BPA’s fish and wildlife program is paid for through the electric rates of utilities that buy power from BPA. It is not funded by U.S. taxpayers. 

BPA’s funding for fish and wildlife has five main components: 

Expense or direct program

BPA funds hundreds of fish and wildlife projects in the Columbia Basin, including habitat restoration, hatcheries, land acquisitions, predator control and research and evaluation.


BPA reimburses the U.S. Army Corps of Engineers and the Bureau of Reclamation for a portion of the costs to operate and maintain the fish passage improvements at the dams and for O&M costs for certain hatcheries operated by the Corps, Reclamation and the U.S. Fish and Wildlife Service.

Capital repayment

BPA reimburses the U.S. Treasury for the principal and interest for constructing capital projects of other federal agencies as well as its own capital investments, such as federally owned hatcheries and fish passage improvements at the dams. „ POWER PURCHASES Fish operations — such as spilling water over dams rather than passing it through turbines — can limit the amount of electricity generated at the dams. If fish operations cause BPA to purchase power to meet its load obligations, the cost of purchased power is identified as a fish cost.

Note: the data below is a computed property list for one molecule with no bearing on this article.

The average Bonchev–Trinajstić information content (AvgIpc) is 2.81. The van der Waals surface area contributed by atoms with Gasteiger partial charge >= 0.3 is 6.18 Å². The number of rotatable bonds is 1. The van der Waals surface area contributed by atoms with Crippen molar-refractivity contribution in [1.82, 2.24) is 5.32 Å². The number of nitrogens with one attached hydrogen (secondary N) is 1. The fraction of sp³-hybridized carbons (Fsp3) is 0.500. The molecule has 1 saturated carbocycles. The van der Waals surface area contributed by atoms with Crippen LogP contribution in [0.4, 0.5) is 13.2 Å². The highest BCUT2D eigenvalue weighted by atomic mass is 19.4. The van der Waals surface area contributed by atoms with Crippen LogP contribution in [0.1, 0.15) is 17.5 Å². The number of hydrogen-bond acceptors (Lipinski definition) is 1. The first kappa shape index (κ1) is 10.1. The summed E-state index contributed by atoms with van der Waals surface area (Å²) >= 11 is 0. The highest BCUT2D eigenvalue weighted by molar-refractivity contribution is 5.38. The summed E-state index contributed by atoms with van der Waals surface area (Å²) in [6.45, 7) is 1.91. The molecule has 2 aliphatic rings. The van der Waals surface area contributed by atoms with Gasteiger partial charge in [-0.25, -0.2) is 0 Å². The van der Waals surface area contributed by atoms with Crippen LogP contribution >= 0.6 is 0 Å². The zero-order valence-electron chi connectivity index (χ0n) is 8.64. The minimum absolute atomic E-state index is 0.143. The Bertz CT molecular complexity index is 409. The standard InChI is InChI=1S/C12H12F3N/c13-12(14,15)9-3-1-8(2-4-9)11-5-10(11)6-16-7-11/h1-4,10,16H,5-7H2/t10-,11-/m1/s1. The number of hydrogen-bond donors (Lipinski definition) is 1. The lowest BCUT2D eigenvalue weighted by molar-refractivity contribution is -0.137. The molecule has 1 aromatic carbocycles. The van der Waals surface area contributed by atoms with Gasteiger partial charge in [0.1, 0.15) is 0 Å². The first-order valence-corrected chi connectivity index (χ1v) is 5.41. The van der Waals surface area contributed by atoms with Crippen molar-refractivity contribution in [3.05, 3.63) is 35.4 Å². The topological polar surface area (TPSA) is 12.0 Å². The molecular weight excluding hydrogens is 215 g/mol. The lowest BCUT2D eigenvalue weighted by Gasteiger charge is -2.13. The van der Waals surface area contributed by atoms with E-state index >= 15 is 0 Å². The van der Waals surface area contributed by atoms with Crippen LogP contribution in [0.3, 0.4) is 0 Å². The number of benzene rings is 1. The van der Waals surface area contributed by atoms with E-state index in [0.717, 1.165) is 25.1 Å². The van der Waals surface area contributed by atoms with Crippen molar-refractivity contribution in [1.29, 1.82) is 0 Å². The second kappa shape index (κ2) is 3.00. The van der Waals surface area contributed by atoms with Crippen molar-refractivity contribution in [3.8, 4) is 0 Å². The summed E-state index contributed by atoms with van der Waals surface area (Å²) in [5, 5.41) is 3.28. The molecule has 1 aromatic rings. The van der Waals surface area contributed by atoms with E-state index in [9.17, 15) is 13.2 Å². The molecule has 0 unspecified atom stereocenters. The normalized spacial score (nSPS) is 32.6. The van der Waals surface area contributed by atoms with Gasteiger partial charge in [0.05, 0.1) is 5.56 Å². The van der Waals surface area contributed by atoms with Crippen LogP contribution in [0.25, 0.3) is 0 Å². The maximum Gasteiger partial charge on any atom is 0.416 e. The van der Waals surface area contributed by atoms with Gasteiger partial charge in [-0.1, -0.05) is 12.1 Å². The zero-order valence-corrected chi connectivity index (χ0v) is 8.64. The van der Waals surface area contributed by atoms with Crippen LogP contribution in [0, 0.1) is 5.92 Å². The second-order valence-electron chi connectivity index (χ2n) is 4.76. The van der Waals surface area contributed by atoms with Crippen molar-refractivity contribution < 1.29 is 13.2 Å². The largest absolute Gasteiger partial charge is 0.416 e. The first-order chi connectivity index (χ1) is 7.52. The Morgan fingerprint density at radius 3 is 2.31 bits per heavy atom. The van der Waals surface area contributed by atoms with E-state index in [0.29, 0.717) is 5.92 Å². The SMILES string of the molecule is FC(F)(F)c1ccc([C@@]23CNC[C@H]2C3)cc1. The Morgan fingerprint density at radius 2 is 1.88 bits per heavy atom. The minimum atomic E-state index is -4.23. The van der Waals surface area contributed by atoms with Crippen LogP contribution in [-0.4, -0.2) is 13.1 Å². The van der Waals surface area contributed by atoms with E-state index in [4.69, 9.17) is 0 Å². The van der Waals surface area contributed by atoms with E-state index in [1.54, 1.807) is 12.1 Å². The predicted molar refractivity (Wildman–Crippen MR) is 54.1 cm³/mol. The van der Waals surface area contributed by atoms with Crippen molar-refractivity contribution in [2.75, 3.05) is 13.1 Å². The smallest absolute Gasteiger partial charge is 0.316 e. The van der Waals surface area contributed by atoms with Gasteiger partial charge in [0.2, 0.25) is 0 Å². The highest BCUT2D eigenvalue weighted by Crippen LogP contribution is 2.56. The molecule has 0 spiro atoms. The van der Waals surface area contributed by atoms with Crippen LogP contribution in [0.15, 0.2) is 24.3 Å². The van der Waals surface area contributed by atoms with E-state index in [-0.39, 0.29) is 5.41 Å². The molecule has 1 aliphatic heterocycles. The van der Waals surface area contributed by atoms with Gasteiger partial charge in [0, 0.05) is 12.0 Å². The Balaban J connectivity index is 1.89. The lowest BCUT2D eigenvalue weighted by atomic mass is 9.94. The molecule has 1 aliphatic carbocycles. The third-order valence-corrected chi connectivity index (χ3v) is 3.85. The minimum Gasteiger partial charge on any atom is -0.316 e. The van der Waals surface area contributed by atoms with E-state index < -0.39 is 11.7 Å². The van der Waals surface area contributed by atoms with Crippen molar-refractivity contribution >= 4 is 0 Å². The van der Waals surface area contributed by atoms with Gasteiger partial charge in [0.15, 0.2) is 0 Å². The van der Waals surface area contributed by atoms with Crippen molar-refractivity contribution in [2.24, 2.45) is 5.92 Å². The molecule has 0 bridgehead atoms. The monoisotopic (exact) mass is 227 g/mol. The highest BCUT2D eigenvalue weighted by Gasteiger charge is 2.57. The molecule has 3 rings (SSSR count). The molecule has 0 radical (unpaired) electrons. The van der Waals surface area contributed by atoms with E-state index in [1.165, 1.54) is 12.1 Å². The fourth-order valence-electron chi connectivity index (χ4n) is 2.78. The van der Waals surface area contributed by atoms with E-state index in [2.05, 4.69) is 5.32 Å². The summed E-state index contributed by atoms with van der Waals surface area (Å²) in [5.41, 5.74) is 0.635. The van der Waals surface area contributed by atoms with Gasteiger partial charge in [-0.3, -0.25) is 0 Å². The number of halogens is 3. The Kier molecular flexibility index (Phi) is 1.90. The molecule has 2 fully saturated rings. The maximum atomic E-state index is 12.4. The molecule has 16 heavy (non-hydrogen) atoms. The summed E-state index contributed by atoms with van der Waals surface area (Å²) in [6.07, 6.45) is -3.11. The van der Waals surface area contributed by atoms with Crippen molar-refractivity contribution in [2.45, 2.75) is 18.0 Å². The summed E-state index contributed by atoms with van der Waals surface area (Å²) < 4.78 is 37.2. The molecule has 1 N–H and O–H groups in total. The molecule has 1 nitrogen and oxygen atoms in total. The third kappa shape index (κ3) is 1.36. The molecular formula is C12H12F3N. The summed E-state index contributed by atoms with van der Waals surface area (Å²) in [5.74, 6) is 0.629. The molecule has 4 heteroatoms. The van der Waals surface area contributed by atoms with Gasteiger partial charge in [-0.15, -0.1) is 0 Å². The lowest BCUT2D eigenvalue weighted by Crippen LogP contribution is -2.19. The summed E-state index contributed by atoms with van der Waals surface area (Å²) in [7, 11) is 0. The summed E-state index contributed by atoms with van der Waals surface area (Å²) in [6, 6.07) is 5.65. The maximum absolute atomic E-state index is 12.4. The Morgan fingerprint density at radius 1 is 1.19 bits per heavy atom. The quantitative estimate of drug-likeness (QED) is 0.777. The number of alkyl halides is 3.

Lost opportunity costs

The value of energy that could have been generated if water had passed through turbines represents lost opportunity costs. These costs vary depending on power market prices and water volume.

In addition to the ratepayer dollars that BPA invests in fish and wildlife, a number of other federal agencies are actively involved in Columbia River Basin fish and wildlife restoration. These agencies, collectively known as the Columbia Basin Federal Caucus, include the U.S. Army Corps of Engineers and the Bureau of Reclamation that own and operate the federal dams, the U.S. Fish and Wildlife Service, the U.S. Forest Service, NOAA Fisheries, the U.S. Environmental Protection Agency, and others.